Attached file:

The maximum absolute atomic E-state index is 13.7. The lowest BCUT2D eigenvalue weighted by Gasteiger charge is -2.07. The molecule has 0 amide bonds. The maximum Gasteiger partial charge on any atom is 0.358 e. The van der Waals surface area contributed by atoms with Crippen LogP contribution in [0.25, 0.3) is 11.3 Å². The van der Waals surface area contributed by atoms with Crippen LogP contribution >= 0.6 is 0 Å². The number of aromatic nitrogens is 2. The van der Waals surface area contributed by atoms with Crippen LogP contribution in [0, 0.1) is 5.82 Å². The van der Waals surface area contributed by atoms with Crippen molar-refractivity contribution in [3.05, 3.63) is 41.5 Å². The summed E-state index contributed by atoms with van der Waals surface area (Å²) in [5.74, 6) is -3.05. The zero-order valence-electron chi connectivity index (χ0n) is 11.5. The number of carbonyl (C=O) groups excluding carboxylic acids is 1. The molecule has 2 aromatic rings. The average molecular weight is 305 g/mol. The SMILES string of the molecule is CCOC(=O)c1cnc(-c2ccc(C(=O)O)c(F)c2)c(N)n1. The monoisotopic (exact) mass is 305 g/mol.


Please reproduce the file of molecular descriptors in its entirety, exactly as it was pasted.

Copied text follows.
The maximum absolute atomic E-state index is 13.7. The lowest BCUT2D eigenvalue weighted by Gasteiger charge is -2.07. The molecule has 0 amide bonds. The maximum Gasteiger partial charge on any atom is 0.358 e. The van der Waals surface area contributed by atoms with Crippen LogP contribution in [0.25, 0.3) is 11.3 Å². The van der Waals surface area contributed by atoms with Crippen LogP contribution >= 0.6 is 0 Å². The number of aromatic nitrogens is 2. The van der Waals surface area contributed by atoms with Crippen LogP contribution in [0, 0.1) is 5.82 Å². The van der Waals surface area contributed by atoms with Crippen molar-refractivity contribution in [3.05, 3.63) is 41.5 Å². The summed E-state index contributed by atoms with van der Waals surface area (Å²) in [5.74, 6) is -3.05. The zero-order valence-electron chi connectivity index (χ0n) is 11.5. The number of carbonyl (C=O) groups excluding carboxylic acids is 1. The molecule has 2 aromatic rings. The average molecular weight is 305 g/mol. The SMILES string of the molecule is CCOC(=O)c1cnc(-c2ccc(C(=O)O)c(F)c2)c(N)n1. The monoisotopic (exact) mass is 305 g/mol.